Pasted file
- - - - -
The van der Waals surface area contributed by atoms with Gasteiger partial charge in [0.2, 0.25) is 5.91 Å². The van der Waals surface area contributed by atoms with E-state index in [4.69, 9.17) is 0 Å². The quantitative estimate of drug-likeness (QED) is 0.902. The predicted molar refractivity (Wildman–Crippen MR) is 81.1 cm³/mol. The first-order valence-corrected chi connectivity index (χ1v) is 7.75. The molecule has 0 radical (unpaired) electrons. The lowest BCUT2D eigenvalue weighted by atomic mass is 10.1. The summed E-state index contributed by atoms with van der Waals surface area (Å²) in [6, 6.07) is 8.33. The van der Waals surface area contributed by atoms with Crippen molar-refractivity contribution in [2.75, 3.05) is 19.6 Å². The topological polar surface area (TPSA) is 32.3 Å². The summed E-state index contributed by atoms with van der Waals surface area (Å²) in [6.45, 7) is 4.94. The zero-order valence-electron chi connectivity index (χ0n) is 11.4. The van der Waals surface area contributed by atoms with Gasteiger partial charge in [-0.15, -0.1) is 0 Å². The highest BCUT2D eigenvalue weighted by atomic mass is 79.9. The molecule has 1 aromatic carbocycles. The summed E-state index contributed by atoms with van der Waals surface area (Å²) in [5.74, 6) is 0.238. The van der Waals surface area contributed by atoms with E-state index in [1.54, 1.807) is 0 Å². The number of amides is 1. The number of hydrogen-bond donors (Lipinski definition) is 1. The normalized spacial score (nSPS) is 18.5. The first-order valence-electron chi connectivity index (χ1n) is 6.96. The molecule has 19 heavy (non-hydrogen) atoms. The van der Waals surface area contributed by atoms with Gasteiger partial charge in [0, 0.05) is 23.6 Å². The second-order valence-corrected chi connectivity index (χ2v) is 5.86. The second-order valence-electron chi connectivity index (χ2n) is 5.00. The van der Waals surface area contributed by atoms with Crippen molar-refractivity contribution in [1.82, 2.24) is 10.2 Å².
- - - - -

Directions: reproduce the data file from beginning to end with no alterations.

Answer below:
The van der Waals surface area contributed by atoms with Gasteiger partial charge in [0.2, 0.25) is 5.91 Å². The van der Waals surface area contributed by atoms with E-state index in [4.69, 9.17) is 0 Å². The quantitative estimate of drug-likeness (QED) is 0.902. The predicted molar refractivity (Wildman–Crippen MR) is 81.1 cm³/mol. The first-order valence-corrected chi connectivity index (χ1v) is 7.75. The molecule has 0 radical (unpaired) electrons. The lowest BCUT2D eigenvalue weighted by atomic mass is 10.1. The summed E-state index contributed by atoms with van der Waals surface area (Å²) in [6, 6.07) is 8.33. The van der Waals surface area contributed by atoms with Crippen molar-refractivity contribution in [2.75, 3.05) is 19.6 Å². The topological polar surface area (TPSA) is 32.3 Å². The summed E-state index contributed by atoms with van der Waals surface area (Å²) in [6.45, 7) is 4.94. The zero-order valence-electron chi connectivity index (χ0n) is 11.4. The van der Waals surface area contributed by atoms with Gasteiger partial charge in [-0.15, -0.1) is 0 Å². The highest BCUT2D eigenvalue weighted by atomic mass is 79.9. The molecule has 1 aromatic carbocycles. The summed E-state index contributed by atoms with van der Waals surface area (Å²) in [5.74, 6) is 0.238. The van der Waals surface area contributed by atoms with E-state index in [1.54, 1.807) is 0 Å². The number of amides is 1. The number of hydrogen-bond donors (Lipinski definition) is 1. The normalized spacial score (nSPS) is 18.5. The first-order valence-electron chi connectivity index (χ1n) is 6.96. The molecule has 19 heavy (non-hydrogen) atoms. The van der Waals surface area contributed by atoms with Gasteiger partial charge in [0, 0.05) is 23.6 Å². The second-order valence-corrected chi connectivity index (χ2v) is 5.86. The second-order valence-electron chi connectivity index (χ2n) is 5.00. The van der Waals surface area contributed by atoms with Crippen molar-refractivity contribution in [1.82, 2.24) is 10.2 Å².